The Industrial Revolution gave the world a new found efficiency in production and distribution in business. This revolution had a profound impact on employees and how they were motivated to produce an ever increasing supply of goods. Our current business operating system, in many ways, remains unchanged from over a hundred years ago.
The primary approach to employee engagement over the years has been built around external, carrot-and-stick motivators. Science has long recognized that humans respond to rewards and punishments in our environment. However history suggests that this approach in business doesn’t usually work long-term and in many cases can actually do harm and become counter-productive.
Daniel Pink expands on the research of behavioral scientists of the last few decades that have discovered a different human drive. Motivation in the past has been fueled more by extrinsic desires than intrinsic ones. Motivational behavior was concerned more about external rewards to which an activity leads rather than the inherent satisfaction of the activity itself.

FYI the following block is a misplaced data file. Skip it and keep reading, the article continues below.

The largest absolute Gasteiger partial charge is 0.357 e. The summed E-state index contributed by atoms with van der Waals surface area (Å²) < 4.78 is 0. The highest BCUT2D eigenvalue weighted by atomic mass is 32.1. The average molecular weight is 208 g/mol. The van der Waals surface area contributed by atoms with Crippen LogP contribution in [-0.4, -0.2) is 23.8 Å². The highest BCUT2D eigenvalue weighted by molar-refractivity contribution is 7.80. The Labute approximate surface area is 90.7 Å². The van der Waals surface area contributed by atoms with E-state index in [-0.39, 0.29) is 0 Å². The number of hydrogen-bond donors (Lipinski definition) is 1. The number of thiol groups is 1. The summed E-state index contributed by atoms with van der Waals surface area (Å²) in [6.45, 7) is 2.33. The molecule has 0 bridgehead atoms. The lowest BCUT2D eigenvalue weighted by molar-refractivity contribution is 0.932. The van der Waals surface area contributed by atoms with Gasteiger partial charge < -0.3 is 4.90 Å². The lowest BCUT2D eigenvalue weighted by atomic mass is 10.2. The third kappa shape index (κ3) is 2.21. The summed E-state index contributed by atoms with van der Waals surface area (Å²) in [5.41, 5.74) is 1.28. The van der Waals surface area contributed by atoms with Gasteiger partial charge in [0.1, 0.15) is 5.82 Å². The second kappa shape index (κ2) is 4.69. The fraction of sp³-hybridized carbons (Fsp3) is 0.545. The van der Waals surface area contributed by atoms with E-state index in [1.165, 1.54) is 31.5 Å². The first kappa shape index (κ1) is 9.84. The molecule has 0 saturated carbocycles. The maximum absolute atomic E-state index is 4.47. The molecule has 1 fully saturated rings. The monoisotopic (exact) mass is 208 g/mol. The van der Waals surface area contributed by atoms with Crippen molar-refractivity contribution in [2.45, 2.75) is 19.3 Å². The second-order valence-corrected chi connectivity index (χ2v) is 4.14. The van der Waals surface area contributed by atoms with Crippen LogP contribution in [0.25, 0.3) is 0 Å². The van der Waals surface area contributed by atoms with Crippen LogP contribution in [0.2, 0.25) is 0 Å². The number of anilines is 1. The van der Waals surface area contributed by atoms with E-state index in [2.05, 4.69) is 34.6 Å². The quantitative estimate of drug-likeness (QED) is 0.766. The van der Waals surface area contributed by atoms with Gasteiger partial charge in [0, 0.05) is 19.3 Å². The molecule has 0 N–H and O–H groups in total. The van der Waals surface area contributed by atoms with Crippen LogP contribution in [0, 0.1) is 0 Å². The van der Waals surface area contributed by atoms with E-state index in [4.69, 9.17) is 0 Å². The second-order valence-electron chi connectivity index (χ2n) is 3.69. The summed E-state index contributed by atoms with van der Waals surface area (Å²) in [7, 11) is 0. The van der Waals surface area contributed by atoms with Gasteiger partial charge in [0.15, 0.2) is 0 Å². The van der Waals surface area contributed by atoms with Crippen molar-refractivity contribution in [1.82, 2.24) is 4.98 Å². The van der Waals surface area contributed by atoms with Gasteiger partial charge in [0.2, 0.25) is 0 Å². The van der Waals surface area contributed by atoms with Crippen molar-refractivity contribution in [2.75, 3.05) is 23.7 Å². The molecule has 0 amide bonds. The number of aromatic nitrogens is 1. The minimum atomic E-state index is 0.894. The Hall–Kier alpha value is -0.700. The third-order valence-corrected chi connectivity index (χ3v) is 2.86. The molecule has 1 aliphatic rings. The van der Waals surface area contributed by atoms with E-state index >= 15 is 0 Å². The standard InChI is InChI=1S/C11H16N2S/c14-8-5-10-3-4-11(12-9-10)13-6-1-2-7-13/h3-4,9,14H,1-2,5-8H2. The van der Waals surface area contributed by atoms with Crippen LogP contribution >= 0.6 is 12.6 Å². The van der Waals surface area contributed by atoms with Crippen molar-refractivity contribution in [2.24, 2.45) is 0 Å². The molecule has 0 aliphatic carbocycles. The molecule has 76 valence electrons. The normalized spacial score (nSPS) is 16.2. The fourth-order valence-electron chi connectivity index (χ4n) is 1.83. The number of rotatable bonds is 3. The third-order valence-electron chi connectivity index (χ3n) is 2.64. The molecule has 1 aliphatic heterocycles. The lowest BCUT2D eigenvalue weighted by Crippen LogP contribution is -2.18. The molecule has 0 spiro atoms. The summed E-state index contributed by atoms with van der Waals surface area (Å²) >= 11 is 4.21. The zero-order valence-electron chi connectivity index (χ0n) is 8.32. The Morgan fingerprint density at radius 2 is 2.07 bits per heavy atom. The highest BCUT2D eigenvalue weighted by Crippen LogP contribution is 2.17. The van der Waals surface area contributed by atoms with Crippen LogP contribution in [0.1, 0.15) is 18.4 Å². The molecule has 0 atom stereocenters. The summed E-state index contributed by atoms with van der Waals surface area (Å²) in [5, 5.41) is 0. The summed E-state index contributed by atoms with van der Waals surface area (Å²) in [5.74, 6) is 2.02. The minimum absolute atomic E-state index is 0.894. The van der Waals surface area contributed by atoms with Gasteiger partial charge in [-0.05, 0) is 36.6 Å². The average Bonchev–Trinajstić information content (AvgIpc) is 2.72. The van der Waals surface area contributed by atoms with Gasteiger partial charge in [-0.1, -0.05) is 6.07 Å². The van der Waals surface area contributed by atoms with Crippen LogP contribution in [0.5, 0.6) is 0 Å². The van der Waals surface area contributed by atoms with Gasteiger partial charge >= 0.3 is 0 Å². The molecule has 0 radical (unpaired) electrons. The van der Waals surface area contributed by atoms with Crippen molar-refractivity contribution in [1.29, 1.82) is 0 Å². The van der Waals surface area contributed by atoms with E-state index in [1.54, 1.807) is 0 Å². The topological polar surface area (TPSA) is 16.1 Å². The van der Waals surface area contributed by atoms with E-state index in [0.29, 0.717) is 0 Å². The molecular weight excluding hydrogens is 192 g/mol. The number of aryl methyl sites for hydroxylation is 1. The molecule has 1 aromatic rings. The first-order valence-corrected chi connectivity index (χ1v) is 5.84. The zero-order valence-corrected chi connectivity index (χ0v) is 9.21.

Daniel Pink suggests that business today needs to take a different approach. This new approach has three essential elements: Autonomy, Mastery, and Purpose.
1. Give Employees Autonomy
By nature, humans want to be “autonomous and self-directed.” Pink suggests empowering employees to explore new ideas, allowing them to work flexible schedules, giving them a say in hiring new talent, and letting them decide how they want to tackle a problem.
2. Give Employees Mastery Opportunities.
Pink says “making progress in one’s work turns out to be the single most motivating aspect of many jobs.” You can help employees achieve a sense of progress by working closely with them to assign tasks that match their skill levels, so employees are neither anxious nor bored.
3. Give Employees a Sense of Purpose.
“Humans, by their nature, seek purpose—to make a contribution and be a part of a cause greater and more enduring than themselves,” says Pink. You can fulfill your employees’ sense of purpose by making community service part of your corporate culture. Try organizing in-office food drives, or inviting the team to spend a day volunteering.
This new motivational drive, if business owners understand and can tap into, will strengthen our companies, elevate our lives, and improve the world.